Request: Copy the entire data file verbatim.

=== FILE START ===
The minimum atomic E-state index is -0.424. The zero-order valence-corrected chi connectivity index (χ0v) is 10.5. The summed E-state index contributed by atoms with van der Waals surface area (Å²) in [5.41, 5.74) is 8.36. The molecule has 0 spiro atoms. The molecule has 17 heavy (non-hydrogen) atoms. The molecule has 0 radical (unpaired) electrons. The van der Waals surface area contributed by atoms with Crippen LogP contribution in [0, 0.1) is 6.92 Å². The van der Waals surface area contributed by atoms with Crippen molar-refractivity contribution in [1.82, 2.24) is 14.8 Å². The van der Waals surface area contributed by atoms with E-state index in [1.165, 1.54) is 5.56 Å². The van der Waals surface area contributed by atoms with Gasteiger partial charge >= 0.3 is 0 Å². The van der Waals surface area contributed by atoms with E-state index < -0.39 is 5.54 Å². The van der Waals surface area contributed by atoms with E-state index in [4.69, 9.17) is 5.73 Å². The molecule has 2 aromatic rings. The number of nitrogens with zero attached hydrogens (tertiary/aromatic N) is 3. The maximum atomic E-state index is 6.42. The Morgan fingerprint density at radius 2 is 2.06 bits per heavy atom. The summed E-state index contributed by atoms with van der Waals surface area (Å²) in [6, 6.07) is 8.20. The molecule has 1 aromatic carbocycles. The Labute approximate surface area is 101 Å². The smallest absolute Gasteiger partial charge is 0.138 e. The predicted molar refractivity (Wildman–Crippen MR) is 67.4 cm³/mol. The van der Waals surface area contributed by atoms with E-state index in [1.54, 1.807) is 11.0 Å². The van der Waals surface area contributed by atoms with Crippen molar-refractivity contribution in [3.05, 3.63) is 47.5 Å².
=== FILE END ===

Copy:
The minimum atomic E-state index is -0.424. The zero-order valence-corrected chi connectivity index (χ0v) is 10.5. The summed E-state index contributed by atoms with van der Waals surface area (Å²) in [5.41, 5.74) is 8.36. The molecule has 0 spiro atoms. The molecule has 17 heavy (non-hydrogen) atoms. The molecule has 0 radical (unpaired) electrons. The van der Waals surface area contributed by atoms with Crippen LogP contribution in [0, 0.1) is 6.92 Å². The van der Waals surface area contributed by atoms with Crippen molar-refractivity contribution in [1.82, 2.24) is 14.8 Å². The van der Waals surface area contributed by atoms with E-state index in [1.165, 1.54) is 5.56 Å². The van der Waals surface area contributed by atoms with Gasteiger partial charge >= 0.3 is 0 Å². The van der Waals surface area contributed by atoms with E-state index < -0.39 is 5.54 Å². The van der Waals surface area contributed by atoms with E-state index in [4.69, 9.17) is 5.73 Å². The molecule has 2 aromatic rings. The number of nitrogens with zero attached hydrogens (tertiary/aromatic N) is 3. The maximum atomic E-state index is 6.42. The Morgan fingerprint density at radius 2 is 2.06 bits per heavy atom. The summed E-state index contributed by atoms with van der Waals surface area (Å²) in [6, 6.07) is 8.20. The molecule has 1 aromatic carbocycles. The Labute approximate surface area is 101 Å². The smallest absolute Gasteiger partial charge is 0.138 e. The predicted molar refractivity (Wildman–Crippen MR) is 67.4 cm³/mol. The van der Waals surface area contributed by atoms with E-state index in [1.54, 1.807) is 11.0 Å². The van der Waals surface area contributed by atoms with Crippen molar-refractivity contribution in [3.05, 3.63) is 47.5 Å².